The Phytéis association, representing major pesticide manufacturers in France, is advocating for a shift in the evaluation of phytosanitary products. Rather than prioritizing volume, they urge a focus on the dangerousness of these products. Speaking at their annual press conference in Paris, Yves Picquet, president of Phytéis, emphasized the need to reduce impacts without necessarily reducing volumes.
Phytéis is calling for a change in the method and index used to measure pesticide usage. They propose adopting a European indicator to ensure accuracy and prevent any distortion.
This plea aligns with recent governmental actions. The Prime Minister announced the suspension of the Ecophyto plan, which aimed to reduce pesticide usage by 50% by 2030 compared to 2015-17 levels. The plan will be replaced by a new indicator that will replace the current measurement tool known as Nodu.
Phytéis appreciates this step toward prioritizing dangerousness over volume. They believe that Nodu, which primarily focuses on volumes, fails to acknowledge the efforts made by farmers who have already eliminated harmful active substances from their practices.
While not explicitly endorsing a specific indicator, Phytéis acknowledges the European “harmonized risk indicator” known as HRI1 for its attempt to consider dangerousness rather than volume.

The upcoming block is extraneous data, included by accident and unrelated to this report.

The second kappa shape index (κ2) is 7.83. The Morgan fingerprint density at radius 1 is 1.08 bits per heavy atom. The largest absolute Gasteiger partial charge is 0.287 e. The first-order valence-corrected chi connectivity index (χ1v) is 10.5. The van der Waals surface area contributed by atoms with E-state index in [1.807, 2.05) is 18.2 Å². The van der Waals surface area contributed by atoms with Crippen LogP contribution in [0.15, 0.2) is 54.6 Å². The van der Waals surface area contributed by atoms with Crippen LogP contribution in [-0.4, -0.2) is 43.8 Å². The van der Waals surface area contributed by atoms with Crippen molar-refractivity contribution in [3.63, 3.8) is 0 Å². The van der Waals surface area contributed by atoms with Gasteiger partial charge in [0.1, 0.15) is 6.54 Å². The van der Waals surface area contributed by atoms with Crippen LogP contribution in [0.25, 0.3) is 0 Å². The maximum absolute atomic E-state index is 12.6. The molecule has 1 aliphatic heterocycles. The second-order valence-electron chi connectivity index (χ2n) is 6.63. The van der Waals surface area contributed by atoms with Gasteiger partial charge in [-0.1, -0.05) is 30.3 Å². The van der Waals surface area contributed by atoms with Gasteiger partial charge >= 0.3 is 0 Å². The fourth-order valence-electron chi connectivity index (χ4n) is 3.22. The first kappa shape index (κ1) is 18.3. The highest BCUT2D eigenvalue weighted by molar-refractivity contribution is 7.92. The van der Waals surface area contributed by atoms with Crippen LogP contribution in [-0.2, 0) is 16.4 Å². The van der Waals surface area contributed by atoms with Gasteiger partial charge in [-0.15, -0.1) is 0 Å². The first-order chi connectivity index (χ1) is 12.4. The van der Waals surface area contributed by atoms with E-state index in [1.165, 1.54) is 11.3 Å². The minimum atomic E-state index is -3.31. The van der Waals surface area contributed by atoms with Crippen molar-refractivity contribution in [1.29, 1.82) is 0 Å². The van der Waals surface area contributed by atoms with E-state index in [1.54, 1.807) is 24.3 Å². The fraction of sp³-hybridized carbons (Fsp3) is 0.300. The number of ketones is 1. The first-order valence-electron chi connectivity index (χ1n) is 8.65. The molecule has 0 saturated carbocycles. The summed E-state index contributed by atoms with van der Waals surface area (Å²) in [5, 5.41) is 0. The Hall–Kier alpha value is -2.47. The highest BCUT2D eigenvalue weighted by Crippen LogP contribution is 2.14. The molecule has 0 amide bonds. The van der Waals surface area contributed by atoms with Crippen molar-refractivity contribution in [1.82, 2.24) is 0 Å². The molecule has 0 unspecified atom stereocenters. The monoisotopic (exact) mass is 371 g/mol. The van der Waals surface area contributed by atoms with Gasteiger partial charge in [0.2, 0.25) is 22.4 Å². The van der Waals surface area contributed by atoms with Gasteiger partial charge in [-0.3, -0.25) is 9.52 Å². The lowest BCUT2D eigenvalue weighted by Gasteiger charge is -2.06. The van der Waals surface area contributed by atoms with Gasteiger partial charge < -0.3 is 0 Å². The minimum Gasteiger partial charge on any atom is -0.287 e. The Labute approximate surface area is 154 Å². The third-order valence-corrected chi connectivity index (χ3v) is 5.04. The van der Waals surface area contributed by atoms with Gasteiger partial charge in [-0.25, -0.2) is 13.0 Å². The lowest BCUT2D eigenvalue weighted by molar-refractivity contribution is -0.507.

However, environmental NGOs like Future Generations criticize this European index for its low hazard coefficients and argue that it unfairly penalizes organic farming. They assert that using dangerous pesticides in lower doses may result in lower indicators compared to using low-risk pesticides.
Picquet emphasizes the need for a methodological shift centered on co-construction and incentives rather than punitive obligations. He argues that farmers use pesticides to protect their crops and cites climate change’s impact on yields.
In 2023, Phytéis members generated €2.4 billion in revenue, down 5% compared to the previous year. This decline follows a 30% increase in sales in 2022, primarily due to price increases and precautionary purchases made by customers.
Phytéis attributes the overall increase in sales volumes to the rise in active ingredients usable in organic farming, such as sulphur and copper. These products now account for over a third of total volumes sold.
Despite these numbers, the overall volumes of phytosanitary products sold in France have decreased by 17.4% since 2008, according to Phytéis. This decrease has reached 46% over the past 23 years, reflecting the impact of pesticide reduction plans like Ecophyto.